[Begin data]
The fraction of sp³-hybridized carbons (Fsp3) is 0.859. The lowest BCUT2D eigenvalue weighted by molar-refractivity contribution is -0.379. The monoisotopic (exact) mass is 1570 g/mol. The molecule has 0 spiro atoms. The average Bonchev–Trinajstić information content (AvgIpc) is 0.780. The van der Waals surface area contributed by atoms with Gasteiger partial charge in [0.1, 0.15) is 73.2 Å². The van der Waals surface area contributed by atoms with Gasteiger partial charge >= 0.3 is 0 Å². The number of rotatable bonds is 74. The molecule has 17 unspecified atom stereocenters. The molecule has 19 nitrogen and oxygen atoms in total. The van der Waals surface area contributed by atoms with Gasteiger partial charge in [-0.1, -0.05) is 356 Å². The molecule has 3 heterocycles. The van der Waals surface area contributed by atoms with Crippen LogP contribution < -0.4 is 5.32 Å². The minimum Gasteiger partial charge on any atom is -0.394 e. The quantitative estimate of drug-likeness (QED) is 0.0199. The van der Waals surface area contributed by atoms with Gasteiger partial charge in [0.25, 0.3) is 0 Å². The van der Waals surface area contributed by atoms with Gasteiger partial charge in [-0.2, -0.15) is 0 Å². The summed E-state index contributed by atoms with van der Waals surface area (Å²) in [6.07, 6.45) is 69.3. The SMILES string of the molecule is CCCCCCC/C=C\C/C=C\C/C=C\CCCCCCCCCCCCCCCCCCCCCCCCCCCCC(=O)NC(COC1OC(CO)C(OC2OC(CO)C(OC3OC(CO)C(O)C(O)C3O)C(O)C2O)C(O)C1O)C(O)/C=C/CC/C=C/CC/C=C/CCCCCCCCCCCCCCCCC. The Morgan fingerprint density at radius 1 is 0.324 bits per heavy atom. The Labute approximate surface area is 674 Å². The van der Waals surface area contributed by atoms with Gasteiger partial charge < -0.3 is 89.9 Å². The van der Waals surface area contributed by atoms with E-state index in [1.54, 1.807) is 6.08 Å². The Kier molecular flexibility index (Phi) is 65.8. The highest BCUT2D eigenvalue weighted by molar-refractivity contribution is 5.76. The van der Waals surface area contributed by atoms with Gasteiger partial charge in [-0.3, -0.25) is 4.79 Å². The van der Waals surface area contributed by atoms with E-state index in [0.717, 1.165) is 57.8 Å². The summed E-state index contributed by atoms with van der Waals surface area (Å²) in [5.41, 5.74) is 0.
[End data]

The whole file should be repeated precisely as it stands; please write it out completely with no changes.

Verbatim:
The fraction of sp³-hybridized carbons (Fsp3) is 0.859. The lowest BCUT2D eigenvalue weighted by molar-refractivity contribution is -0.379. The monoisotopic (exact) mass is 1570 g/mol. The molecule has 0 spiro atoms. The average Bonchev–Trinajstić information content (AvgIpc) is 0.780. The van der Waals surface area contributed by atoms with Gasteiger partial charge in [0.1, 0.15) is 73.2 Å². The van der Waals surface area contributed by atoms with Gasteiger partial charge >= 0.3 is 0 Å². The number of rotatable bonds is 74. The molecule has 17 unspecified atom stereocenters. The molecule has 19 nitrogen and oxygen atoms in total. The van der Waals surface area contributed by atoms with Gasteiger partial charge in [-0.1, -0.05) is 356 Å². The molecule has 3 heterocycles. The van der Waals surface area contributed by atoms with Crippen LogP contribution < -0.4 is 5.32 Å². The minimum Gasteiger partial charge on any atom is -0.394 e. The quantitative estimate of drug-likeness (QED) is 0.0199. The van der Waals surface area contributed by atoms with Gasteiger partial charge in [0.25, 0.3) is 0 Å². The van der Waals surface area contributed by atoms with Gasteiger partial charge in [-0.2, -0.15) is 0 Å². The summed E-state index contributed by atoms with van der Waals surface area (Å²) in [6.07, 6.45) is 69.3. The SMILES string of the molecule is CCCCCCC/C=C\C/C=C\C/C=C\CCCCCCCCCCCCCCCCCCCCCCCCCCCCC(=O)NC(COC1OC(CO)C(OC2OC(CO)C(OC3OC(CO)C(O)C(O)C3O)C(O)C2O)C(O)C1O)C(O)/C=C/CC/C=C/CC/C=C/CCCCCCCCCCCCCCCCC. The Morgan fingerprint density at radius 1 is 0.324 bits per heavy atom. The Labute approximate surface area is 674 Å². The van der Waals surface area contributed by atoms with Gasteiger partial charge < -0.3 is 89.9 Å². The van der Waals surface area contributed by atoms with E-state index in [1.54, 1.807) is 6.08 Å². The Kier molecular flexibility index (Phi) is 65.8. The highest BCUT2D eigenvalue weighted by molar-refractivity contribution is 5.76. The van der Waals surface area contributed by atoms with Gasteiger partial charge in [-0.3, -0.25) is 4.79 Å². The van der Waals surface area contributed by atoms with E-state index in [0.717, 1.165) is 57.8 Å². The summed E-state index contributed by atoms with van der Waals surface area (Å²) in [5.41, 5.74) is 0.